It’s not every day one sees a fully-functional smart city, given crumbling urban infrastructure in many countries, so a visit to a metropolitan area that runs well and serves its residents efficiently is a delightful sight for sore eyes.
The Finnish capital of Helsinki is such a model, notably its Smart Kalasatama district – an experimental innovation platform to co-create smart infrastructure and services.
Construction in the district is ongoing and encourages the piloting of very dynamic endeavors.
It will be fully developed by 2030 to house 20,000 people and provide 8,000 jobs but already has 3,000 pioneering residents living in it.
Its growth comes about through the cooperation of city officials, companies, citizens and other stakeholders. The city owns all the lands and leases them to investors with an eye to private investment and a push to get private partners to provide new services.
Smart Kalasatama is by the sea and used to be a commercial harbor area.
The vision for this urban district is to help free residents of one more hour a day from their everyday chores through co-creation, agile piloting, local smart services, and resource efficiency.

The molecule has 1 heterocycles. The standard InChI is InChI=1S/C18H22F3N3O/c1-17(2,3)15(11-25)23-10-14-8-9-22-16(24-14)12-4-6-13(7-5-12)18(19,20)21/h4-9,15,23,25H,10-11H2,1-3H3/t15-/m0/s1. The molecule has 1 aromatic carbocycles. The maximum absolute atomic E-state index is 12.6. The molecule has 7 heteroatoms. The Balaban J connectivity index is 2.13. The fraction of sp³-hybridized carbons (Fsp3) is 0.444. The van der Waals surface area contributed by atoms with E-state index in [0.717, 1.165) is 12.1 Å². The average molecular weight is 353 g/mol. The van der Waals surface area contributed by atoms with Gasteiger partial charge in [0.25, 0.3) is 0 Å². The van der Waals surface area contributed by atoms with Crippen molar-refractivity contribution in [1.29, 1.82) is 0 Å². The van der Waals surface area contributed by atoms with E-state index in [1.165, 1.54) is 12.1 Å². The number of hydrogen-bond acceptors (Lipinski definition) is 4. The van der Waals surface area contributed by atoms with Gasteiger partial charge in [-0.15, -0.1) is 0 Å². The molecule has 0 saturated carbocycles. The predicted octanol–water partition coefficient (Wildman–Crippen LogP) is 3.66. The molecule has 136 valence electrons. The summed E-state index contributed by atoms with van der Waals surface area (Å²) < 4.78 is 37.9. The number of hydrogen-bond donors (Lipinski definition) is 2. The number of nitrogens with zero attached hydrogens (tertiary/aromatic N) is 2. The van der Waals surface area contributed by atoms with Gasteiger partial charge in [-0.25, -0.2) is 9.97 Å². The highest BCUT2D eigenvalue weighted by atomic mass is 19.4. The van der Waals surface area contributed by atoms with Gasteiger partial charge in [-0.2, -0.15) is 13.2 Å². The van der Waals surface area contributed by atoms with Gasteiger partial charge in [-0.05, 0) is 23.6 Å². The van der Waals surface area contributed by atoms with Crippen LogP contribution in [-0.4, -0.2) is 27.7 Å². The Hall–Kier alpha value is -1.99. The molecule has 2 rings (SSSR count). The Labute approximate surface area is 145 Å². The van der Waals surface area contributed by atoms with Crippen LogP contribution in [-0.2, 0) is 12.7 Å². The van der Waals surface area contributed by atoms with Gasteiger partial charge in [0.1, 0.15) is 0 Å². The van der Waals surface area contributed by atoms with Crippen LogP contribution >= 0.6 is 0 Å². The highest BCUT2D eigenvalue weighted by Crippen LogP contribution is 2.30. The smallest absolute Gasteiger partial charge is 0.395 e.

It’s the Internet of Things (IoT) at its best.
The smart district is being developed through experimenting, information and communications technologies (ICTs) and the use of data.
Apps are developed through co-creation.
Clean water is essential to all living things, and we rely on our waterways for drinking, swimming and playing. That’s why we were thrilled when the Environmental Protection Agency (EPA) and U.S. Army Corps of Engineers finalized the Clean Water Rule to protect public health and safeguard our water from pollution. Now we’re telling Congress they need to stand up to the polluters and support these important protections with a new national TV ad:
We know that polluters and their allies in Congress are coming out swinging against these vital clean water safeguards. But with overwhelming public support for the Clean Water Rule, this ad campaign is a message to Congress that their priority needs to be restoring safeguards for the drinking water of 117 million Americans.
For more than 40 years, the Clean Water Act has protected our nation’s waterways. However, two Supreme Court decisions in 2001 and 2006 created confusion about which waterways should be protected, leaving more than half of our nation’s streams and 20 million acres of wetlands vulnerable to pollution. These small streams and wetlands feed the Puget Sound, the Mississippi River江苏夜网论坛
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